A Blank Canvas: A brief consideration of Modern Design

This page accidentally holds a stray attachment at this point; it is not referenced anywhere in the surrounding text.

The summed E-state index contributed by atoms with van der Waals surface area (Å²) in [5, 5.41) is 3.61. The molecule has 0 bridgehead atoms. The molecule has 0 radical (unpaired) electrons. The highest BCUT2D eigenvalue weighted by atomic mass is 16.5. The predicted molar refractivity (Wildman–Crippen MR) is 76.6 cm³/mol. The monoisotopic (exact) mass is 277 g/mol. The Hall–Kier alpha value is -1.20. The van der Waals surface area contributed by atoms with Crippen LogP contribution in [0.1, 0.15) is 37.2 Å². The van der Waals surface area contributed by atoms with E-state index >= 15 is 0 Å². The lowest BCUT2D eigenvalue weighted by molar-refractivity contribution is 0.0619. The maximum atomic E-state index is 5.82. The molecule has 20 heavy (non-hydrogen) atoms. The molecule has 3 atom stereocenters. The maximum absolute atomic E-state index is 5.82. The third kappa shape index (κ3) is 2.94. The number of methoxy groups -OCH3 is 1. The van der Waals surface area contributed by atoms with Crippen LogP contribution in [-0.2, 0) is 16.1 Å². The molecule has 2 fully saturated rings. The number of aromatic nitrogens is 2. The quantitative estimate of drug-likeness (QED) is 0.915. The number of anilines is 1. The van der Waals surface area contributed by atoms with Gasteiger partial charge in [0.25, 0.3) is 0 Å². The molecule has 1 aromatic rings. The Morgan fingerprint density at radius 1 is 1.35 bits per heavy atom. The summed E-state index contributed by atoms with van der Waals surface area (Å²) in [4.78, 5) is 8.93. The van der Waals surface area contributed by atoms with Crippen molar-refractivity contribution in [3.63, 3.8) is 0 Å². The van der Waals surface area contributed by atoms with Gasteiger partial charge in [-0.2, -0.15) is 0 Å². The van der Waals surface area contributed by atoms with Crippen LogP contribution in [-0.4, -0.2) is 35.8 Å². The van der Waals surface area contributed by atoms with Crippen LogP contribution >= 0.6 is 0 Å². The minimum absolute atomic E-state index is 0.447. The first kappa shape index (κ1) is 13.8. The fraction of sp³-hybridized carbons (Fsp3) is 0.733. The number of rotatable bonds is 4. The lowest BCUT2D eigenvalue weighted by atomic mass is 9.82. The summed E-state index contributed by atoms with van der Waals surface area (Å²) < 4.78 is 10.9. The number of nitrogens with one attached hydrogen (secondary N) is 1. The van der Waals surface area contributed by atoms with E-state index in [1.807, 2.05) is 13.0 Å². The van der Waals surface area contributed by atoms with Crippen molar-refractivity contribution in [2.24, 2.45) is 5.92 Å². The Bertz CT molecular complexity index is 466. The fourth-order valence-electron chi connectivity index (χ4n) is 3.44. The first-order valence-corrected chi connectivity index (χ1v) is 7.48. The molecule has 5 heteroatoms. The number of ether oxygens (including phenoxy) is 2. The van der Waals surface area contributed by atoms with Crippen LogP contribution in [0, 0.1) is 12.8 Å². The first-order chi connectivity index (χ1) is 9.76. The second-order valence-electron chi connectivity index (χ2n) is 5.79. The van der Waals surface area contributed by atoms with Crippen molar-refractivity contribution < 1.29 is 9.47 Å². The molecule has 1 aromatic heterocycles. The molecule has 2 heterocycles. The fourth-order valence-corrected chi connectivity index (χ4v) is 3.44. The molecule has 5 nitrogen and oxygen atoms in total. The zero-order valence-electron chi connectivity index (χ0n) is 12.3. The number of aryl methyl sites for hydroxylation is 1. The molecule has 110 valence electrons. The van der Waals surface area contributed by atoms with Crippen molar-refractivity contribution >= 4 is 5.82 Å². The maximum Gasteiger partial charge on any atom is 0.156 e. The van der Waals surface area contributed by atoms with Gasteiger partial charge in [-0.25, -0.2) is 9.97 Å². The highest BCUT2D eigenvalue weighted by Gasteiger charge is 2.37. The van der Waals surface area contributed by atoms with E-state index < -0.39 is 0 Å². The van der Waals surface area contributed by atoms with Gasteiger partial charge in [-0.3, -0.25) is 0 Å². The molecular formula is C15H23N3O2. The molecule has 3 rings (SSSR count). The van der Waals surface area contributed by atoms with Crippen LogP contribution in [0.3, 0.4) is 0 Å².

Modern Design was born at the turn of the 20th century. As design does, this movement acquired from its predecessors, namely the Bauhaus and International styles. Swiss architect, Le Corbusier and his idea of an open interior became the basis of International and eventually Modern design. The philosophy of why the modern style was originated is open to a debate that will never be resolved. The advancements of the Industrial Revolution in mid 19th century brought about innovations in technology and new building materials. Sleek and clean lines were easily presented with the glass, steel, and concrete that became highly available through the mass production of the 20th century. Some insist on the direct correlation with the eclectic art movements of the time, Expressionism, Fauvism, and so on. The idea of progress and the socio-political revolutions of the early 20th century were surely making an impact. Whatever the foundation of this Modern movement, we know that it was a time of inspiration and change, remarkable enough to endure through to the present. Let us examine Modern Design as it stands today in its most prevalent form– the interior. Open any home magazine or journal from the last five years and I feel quite confident in saying most articles center around the modernizing of the home. Whether it be color, accessories, lighting, etc., designers today are constantly enquired as to what looks chic, and today, modern is chic. The open plan that Le Corbusier derived remains the source of Modern design. The floor plans of mod homes are sparsely furnished. Simplicity and lack of ornamentation compliment the look, as the progress of design has become ‘less is more’. Consider computers, televisions, cell phones, and even the automobiles of today. Every few months, something smaller and more streamlined is released. This constant simplifying of technology is no coincidence, it is convenience. With the progress and technology of the 20th century came the consequence of a much faster paced life. The direct response to this and rightly so, was the need for convenience. In the interior, this convenience lies in the lack of disarray and congestion and more in modular furnishing– straight lined and simple. Hence, less is more. White, black, brown, gray, beige, and chrome are characteristic on the walls of a very modern home. The great thing about modern style is that if you begin with a sparse background, any color can be incorporated in moderation. Flooring consists of natural elements. Wood planking, bamboo for example, is most common. Brick, stone, and tile are used to again keep the surroundings somewhat of a blank canvas. Rugs are used to paint that canvas. They come in infinite sizes, colors, designs and shapes, and can be used to personalize and soften a stark space. Industrial style lighting works very well with ultra modern homes. Track lighting, spot lighting, and recessed cans are probably the most popular forms. Floor and table lamps can add a personal touch as well. Lighting options are as immense as rugs. And by no means does lighting have to be the most expensive aspect of design. Accents and furnishings are by far the most interesting aspect of the modern style. Because there is no sort of outline for them, I believe this to be true. These are things of your choice. Almost anything can be incorporated. Pull colors from your rug, your artwork, or simply add colors through these modern oil paintings. If there is any sort of rule at all in modern design, it is to use decorative items sparsely. Modern designers and architects have continuously argued the philosophy of design. The most intriguing part of modern style is first personal opinion, and second, personal philosophy. Isn’t that the modern way? Modern Design was born at the turn of the 20th century. Swiss architect, Le Corbusier and his idea of an open interior became the basis of International and eventually Modern design. Let us examine Modern Design as it stands today in its most prevalent form– the interior. The open plan that Le Corbusier derived remains the source of Modern design. If there is any sort of rule at all in modern design, it is to use decorative items sparsely.